“In my review of the materials, however, I do not believe that the requested salary for the Chief Administrative Deputy would be out of line with current County salary structure, due to the high-level of risk and responsibility associated with the position. As such, I would have no concerns from a personnel policy perspective of the BOCC granting the Sheriff’s requests delineated in his memorandum and passing a resolution setting salaries at the levels he proposes.”
Because this office has never had these job descriptions to our knowledge, the Civil Service Commission, the personnel manager and I agreed that it was important to get them done. During that process, the similarity of job duties to the former undersheriff and disparity in pay came to light. Once it came to light, we all couldn’t very well act as if it didn’t exist. Much research and talk took place over the last two months as to how to best handle the facts as they presented themselves to us.
The previous undersheriff was a civilian employee who had served as a clerk/dispatcher prior to appointment as undersheriff. I believe that an undersheriff of a law enforcement agency should be a seasoned, commissioned peace officer, and thus I was unwilling to promote the current chief administrative deputy to undersheriff, but the need to address the disparities still remained.
Let’s face it, when Undersheriff Freyer left the agency, it would have been far easier for me to just appoint the current chief administrative deputy as the undersheriff, but I truly believe that isn’t the right thing to do, so I didn’t do it.
I believe I had figured out a way to address the disparity, add 56 clerical labor-hours each week (which we desperately need), save about $13,000 dollars per year, completely eliminate any human resources risk to the county due to the disparity issue, and do it all within my current budget. T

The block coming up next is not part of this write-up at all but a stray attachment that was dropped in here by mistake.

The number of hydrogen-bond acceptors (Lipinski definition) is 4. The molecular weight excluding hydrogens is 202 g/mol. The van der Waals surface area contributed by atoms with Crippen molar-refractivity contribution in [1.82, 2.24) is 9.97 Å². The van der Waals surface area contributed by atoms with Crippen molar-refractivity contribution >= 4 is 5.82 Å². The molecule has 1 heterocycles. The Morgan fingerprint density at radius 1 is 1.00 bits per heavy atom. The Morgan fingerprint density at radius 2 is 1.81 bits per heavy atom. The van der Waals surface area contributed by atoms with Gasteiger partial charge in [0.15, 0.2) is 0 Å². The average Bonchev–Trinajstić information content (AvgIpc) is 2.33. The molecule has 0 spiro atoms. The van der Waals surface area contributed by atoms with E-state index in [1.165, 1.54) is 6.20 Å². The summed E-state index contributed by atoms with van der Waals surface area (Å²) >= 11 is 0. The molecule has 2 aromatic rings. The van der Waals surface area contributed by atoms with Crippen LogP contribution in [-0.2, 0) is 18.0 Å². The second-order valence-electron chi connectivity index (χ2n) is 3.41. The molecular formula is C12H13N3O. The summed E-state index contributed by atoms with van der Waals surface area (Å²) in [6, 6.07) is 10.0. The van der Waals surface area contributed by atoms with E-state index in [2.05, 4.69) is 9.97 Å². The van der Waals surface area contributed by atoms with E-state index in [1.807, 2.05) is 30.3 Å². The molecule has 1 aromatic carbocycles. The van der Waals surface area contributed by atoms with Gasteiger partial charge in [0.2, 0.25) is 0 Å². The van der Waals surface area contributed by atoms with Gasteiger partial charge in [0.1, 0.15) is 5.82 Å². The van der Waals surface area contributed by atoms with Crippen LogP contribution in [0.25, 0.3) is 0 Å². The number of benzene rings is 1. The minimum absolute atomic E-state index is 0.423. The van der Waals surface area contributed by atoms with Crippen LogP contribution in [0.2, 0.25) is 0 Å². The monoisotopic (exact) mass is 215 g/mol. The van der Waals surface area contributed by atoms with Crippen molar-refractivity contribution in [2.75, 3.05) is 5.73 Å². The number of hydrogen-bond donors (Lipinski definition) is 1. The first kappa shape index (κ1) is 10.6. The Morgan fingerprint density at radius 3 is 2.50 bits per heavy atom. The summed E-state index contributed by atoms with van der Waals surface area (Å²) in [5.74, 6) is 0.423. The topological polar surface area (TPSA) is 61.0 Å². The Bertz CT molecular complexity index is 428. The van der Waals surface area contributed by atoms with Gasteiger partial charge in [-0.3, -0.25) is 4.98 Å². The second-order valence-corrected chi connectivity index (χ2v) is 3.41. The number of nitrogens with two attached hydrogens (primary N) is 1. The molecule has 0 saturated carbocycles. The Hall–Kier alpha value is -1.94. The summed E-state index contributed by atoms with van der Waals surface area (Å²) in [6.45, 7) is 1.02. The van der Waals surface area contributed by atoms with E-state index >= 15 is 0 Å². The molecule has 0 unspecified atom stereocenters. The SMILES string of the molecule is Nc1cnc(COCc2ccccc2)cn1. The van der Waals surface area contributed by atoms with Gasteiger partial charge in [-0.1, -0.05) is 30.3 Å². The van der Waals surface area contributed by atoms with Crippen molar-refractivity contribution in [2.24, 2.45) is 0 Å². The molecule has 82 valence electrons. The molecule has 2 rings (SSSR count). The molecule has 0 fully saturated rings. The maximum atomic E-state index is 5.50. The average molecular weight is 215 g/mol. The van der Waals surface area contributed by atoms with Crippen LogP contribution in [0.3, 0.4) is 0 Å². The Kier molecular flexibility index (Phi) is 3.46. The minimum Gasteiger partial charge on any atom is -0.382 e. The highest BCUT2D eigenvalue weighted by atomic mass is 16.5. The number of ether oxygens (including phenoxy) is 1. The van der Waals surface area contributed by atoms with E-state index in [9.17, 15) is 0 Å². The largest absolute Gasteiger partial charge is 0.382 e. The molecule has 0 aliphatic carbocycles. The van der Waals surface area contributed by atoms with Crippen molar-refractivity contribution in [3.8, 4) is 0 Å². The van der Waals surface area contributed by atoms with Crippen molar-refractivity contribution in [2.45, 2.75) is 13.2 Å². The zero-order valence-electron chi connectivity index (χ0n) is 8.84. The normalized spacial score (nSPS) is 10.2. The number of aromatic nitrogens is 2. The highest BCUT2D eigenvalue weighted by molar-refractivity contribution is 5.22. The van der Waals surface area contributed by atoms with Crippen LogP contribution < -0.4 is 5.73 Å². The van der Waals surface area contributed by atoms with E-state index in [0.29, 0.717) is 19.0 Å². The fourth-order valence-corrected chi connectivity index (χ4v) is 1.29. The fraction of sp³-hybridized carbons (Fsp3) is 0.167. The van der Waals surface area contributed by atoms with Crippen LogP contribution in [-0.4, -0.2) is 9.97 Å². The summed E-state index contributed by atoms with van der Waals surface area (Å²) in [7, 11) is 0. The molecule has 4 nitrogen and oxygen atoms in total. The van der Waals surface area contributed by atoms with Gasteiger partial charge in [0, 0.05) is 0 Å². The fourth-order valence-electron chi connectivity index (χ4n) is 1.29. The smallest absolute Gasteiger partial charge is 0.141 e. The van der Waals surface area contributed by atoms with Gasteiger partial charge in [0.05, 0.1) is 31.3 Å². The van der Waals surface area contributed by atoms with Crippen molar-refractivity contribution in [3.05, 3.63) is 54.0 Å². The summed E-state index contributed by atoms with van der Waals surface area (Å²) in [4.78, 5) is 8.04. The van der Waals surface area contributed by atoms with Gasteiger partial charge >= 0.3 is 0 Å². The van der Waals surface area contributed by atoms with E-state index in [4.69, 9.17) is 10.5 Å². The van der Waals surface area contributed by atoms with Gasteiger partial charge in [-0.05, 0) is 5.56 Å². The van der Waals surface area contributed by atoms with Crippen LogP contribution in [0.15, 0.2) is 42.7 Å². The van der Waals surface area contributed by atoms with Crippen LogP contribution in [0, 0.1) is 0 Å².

This plan does not require any additional taxpayer dollars, in fact, it saves money. This plan was discussed, reviewed, and concurred with by the Civil Service Commission and personnel manager, who both sent memos to the Board of Commissioners to the same effect.
I didn’t create this issue, but I recognize it’s my job to try to find and propose solutions that fit within my budget. This current proposal accomplishes this professionally, legally and appropriately.
The Civil Service Commission, personnel manager and I have all agreed upon the job descriptions presented on Monday. It’s simply now the county commissioners’ job to weigh the human resources risk and set appropriate salaries for the job descriptions as approved by the Civil Service Commission and personnel manager; positions which are authorized by RCW 41.14.070.
When you take the personalities and emotions out of it, it’s really that simple.
As sheriff, I am passionate and loyal to the employees of the Sheriff’s Office, but my ultimate responsibility is to you, the taxpayers and citizens of Walla Walla County. My decisions are made with that responsibility in mind.
Sheriff John A. Turner can be reached at (509) 524-5400 or email@example.com